• The Puerto Rico Department of Transportation and Public Works and the Executive Director of the Highway Authority to maintain and control the reconstruction of existing roads and the construction of new roads;
  • The Municipality of Guaynabo to pave and maintain the streets, roads and parking areas located in the Municipality of Guaynabo; and
  • The Puerto Rico Port Authority to pave and maintain the streets, roads, and parking areas that lead into the port area in Puerto Nuevo, Guaynabo and San Juan.

The control measures established through the MOUs are consistent with RACM requirements and have been implemented for at least 10 years. Table 1 contains a list of RACM implemented in Guaynabo. These control measures were approved into the SIP, and they are both permanent and federally enforceable. See 60 FR 28333 (May 31, 1995).

Table 1—Guaynabo NAA, Reasonably Available Control Measures

Control measureState agencyAuthority
Reduce particle matter by curb paving or stabilizing shoulders for the following highways PR-5, PR-22, PR-24, PR-165 located in the Municipality of GuaynaboDepartment of Transportation and Public Works and Puerto Rico Highway AuthorityRule 423(C) RCAP.
Reduce fugitive dust from paved roads by the operation of sweeping machines in the highways listed above at least once per week
Reduce particulate matter by paving or chemically stabilize any unpaved roads or parking areas and any access points where unpaved traffic surfaces adjoin paved roads in their jurisdictionMunicipality of GuaynaboRule 423(C) RCAP.
Reduce fugitive dust from paved roads by the operation of sweeping machines in the roads, streets and parking areas above at least two times per week
Reduce particulate matter by paving or chemically stabilize any unpaved roads or parking areas and any access points where unpaved traffic surfaces adjoin paved roads in the following areas: port zone of Puerto Nuevo, Guaynabo, and San Juan
Reduce fugitive dust from paved roads by the operation of sweeping machines in the roads, streets and parking areas above at least two times per weekPort AuthorityRule 423(C) RCAP.
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Implementation of engineering good practice for the control of particulate matter emissions during the construction of future projects in port zone of Puerto Nuevo, Guaynabo and San Juan

The emission inventory for the Guaynabo NAA identified the sources considered in the RACT analysis. Several minor sources were excluded from the analysis because additional control technology for these sources was determined to be unreasonable since they do not contribute significantly to the modeled exceedances of the PM10 NAAQS. However, some sources located outside the Guaynabo nonattainment area were considered in the RACT analysis because they contribute significantly to the modeled exceedances.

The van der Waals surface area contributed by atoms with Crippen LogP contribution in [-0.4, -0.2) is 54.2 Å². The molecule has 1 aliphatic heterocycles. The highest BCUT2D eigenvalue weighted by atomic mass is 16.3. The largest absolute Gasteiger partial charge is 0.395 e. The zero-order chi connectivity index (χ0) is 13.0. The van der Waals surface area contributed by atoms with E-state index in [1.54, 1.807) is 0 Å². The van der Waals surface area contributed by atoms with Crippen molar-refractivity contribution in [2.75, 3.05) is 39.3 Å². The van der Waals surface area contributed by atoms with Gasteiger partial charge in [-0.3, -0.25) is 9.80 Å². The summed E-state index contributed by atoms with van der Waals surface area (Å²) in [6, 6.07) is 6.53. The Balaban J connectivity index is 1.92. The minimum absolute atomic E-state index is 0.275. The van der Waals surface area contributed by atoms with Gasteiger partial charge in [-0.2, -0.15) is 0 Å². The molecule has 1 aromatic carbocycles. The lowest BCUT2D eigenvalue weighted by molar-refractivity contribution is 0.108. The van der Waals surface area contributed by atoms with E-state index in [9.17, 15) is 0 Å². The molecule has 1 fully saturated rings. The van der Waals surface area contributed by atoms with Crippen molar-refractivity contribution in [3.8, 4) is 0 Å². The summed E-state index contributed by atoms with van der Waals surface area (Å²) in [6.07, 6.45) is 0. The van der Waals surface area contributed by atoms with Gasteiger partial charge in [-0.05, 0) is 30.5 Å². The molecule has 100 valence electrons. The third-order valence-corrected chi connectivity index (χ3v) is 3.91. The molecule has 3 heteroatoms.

The categories included in Puerto Rico's RACT control strategy are: electric utilities, grain handling and processing facilities, petroleum refineries, asphalt plants, and quarries and rock crushing operations.

The adopted control strategies for stationary sources approved by EPA provided the necessary control measures to attain and maintain the PM10 NAAQS for the Guaynabo NAA. The RACT control strategies are incorporated into Rule 423 of the Puerto Rico Regulations of Control for Atmospheric Pollution (RCAP). Rule 423 is permanent and federally enforceable. The PREQB adopted revisions to Rules 102 and 423 of the Puerto Rico RCAP in support of its redesignation request and development of a maintenance plan for the Municipality of Guaynabo. The revisions to Rule 423 consist of administrative changes such as a revision to a definition and the title of Rule 423. Revisions to Rule 423 also included the removal of certain provisions applicable to sand, soda ash, cement and dust clinkers. These provisions, adopted by Puerto Rico after Rule 423 of the RCAP was approved into the SIP, had the effect of limiting the applicability of the PM10 SIP to these sources. PREQB's recent adoption to remove these provisions applicable to these sources now makes the rule consistent with the previous federally approved version of Rule 423. See 62 FR 3211 or the TSD for a more detailed discussion related to this provision.

Finally, EPA has determined that areas that qualify for the LMP will meet the NAAQS, even under worst case meteorological conditions. Under the LMP policy, the maintenance demonstration is presumed to be satisfied if an area meets the qualifying criteria. Thus, by qualifying for the LMP option, Puerto Rico has demonstrated that the air quality improvements in the Guaynabo area are the result of permanent emission reductions and not a result of either economic trends or meteorology. A description of the LMP qualifying criteria and how the Guaynabo area meets these criteria is provided in the following section.

E. Does the Area Have a Fully Approved Maintenance Plan Pursuant to Section 175A of the Act?

In this action, we are proposing to approve the Puerto Rico LMP for the Guaynabo NAA in accordance with the principles outlined in the LMP option memo. Upon the effective date of the final action of this proposal, the area will have a fully approved maintenance plan.